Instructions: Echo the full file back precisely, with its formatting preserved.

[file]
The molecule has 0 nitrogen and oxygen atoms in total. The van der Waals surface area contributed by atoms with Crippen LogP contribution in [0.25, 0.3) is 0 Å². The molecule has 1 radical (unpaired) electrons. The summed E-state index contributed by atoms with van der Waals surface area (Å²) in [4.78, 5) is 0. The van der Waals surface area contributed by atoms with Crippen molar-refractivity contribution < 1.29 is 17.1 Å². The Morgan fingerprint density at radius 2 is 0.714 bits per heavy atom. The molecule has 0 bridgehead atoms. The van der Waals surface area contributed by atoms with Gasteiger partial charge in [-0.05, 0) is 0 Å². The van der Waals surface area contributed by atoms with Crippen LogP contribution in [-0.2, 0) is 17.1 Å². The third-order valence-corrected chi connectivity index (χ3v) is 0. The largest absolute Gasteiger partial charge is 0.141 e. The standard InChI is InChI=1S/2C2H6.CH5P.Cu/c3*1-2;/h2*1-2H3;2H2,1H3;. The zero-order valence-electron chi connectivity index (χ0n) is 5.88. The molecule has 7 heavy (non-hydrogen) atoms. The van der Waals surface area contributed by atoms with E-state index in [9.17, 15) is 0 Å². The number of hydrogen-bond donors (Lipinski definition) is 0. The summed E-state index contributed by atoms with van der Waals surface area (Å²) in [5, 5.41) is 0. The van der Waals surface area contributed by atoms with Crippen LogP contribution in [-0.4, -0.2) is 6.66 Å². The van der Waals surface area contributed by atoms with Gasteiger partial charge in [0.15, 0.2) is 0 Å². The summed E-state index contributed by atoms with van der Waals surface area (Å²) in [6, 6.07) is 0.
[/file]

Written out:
The molecule has 0 nitrogen and oxygen atoms in total. The van der Waals surface area contributed by atoms with Crippen LogP contribution in [0.25, 0.3) is 0 Å². The molecule has 1 radical (unpaired) electrons. The summed E-state index contributed by atoms with van der Waals surface area (Å²) in [4.78, 5) is 0. The van der Waals surface area contributed by atoms with Crippen molar-refractivity contribution < 1.29 is 17.1 Å². The Morgan fingerprint density at radius 2 is 0.714 bits per heavy atom. The molecule has 0 bridgehead atoms. The van der Waals surface area contributed by atoms with Gasteiger partial charge in [-0.05, 0) is 0 Å². The van der Waals surface area contributed by atoms with Crippen LogP contribution in [-0.2, 0) is 17.1 Å². The third-order valence-corrected chi connectivity index (χ3v) is 0. The largest absolute Gasteiger partial charge is 0.141 e. The standard InChI is InChI=1S/2C2H6.CH5P.Cu/c3*1-2;/h2*1-2H3;2H2,1H3;. The zero-order valence-electron chi connectivity index (χ0n) is 5.88. The molecule has 7 heavy (non-hydrogen) atoms. The van der Waals surface area contributed by atoms with E-state index in [9.17, 15) is 0 Å². The number of hydrogen-bond donors (Lipinski definition) is 0. The summed E-state index contributed by atoms with van der Waals surface area (Å²) in [5, 5.41) is 0. The van der Waals surface area contributed by atoms with Crippen LogP contribution in [-0.4, -0.2) is 6.66 Å². The van der Waals surface area contributed by atoms with Gasteiger partial charge in [0.15, 0.2) is 0 Å². The summed E-state index contributed by atoms with van der Waals surface area (Å²) in [6, 6.07) is 0.